Madagascar's Misunderstood The Confusion Behind One Fascinating Creature

Madagascar is one of the greatest wonders of the world, full of extraordinary plants and animals not found anywhere else. One in particular, is seen as odd-looking or scary- or dare we say it, ugly...

The Aye aye

A nocturnal lemur that is notable mostly for their bizarre appearance. But in reality, they are so much more. Their mere existence, is in fact, quite an incredible phenomenon. So to clear things up... we've compiled a list of what led to these unfortunate misunderstandings.

Their elongated middle finger allows them to fish for grubs in hollow trees and bamboo

1. Listed on the Top 10 Ugliest Animals in the World

So they might not be the most photogenic primate in the world- and their unusual features might, at first be a little off-putting. Andrew Smith quoted "People fear what they don’t understand…" and in this case, we believe that to be true. In fact, these "scary" features keep them alive in the wild. Their solitary life style, rodent like teeth and that long skeletal middle finger are all adaptations that have enabled them to survive in Madagascar's harshly competitive landscape. So instead seeing the ugly, let's embrace and protect these gentle primates.

"People fear what they don’t understand" -Andrew Smith

2. Classified Confusion

Scientist got it wrong from the very beginning. In 1788, When the Aye aye was discovered they were classified as Rodents. Their physical traits confused researchers so much that it wasn't until the 1850's when they were finally accepted as primates.

Boozy hiding up in her nest in Kianjavato

3. Hard to Find

One of the most difficult lemurs to see in the wild- a "hidden-gem" or a "rare-find" to us. And deep in the forests of Madagascar- more than likely, you will not find them. Why? They live a strictly nocturnal and solitary lifestyle (that of which has enabled them to survive) sleeping in the day and foraging for grubs at night.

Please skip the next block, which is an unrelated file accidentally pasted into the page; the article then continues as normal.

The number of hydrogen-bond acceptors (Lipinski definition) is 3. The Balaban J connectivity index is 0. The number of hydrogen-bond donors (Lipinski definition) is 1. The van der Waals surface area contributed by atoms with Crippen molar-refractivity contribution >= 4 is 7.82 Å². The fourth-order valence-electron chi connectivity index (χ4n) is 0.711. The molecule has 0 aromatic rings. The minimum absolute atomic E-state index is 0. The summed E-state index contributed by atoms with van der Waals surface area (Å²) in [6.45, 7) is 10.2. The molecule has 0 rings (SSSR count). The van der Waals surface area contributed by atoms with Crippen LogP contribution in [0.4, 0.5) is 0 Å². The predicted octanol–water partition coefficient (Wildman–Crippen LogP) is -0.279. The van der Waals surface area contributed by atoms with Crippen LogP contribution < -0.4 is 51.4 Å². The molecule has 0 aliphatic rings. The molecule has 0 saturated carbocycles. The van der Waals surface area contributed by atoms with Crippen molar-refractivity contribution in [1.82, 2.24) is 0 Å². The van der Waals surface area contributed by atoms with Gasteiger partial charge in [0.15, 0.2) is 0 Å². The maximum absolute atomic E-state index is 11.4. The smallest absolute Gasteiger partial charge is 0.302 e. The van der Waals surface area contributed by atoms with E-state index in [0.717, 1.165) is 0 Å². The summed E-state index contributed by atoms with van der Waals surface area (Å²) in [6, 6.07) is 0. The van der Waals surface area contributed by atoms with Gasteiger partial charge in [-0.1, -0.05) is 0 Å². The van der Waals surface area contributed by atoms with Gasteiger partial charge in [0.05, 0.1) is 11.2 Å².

An Aye aye named Cobalt

4. The Rumors

The Malagasy Taboo 'Fady' regard the Aye aye as an evil omen that causes sickness or even death. Conversely- some believe them to be an embodiment of their ancestral spirits. This fictional myth unfortunately still exists in many cultures.

Sadly, these misunderstandings have made it quite difficult for them to fit in to what society believes to be "normal".

That being different classifies you as "bizarre or strange". But we believe strange is beautiful.

Dr. Edward E. Louis Jr. Director of the MBP

So join us in Protecting these Endangered Primates

This is dedicated to one of the biggest supporters of our Aye aye research, Court Whelan and all the wonderful people from the Natural Habitat Adventures. Thank you for being our voice, our advocates and most of all our hope, in protecting these fascinating primates.

Created By
Brittani Robertson


©️Madagascar Biodiversity Partnership

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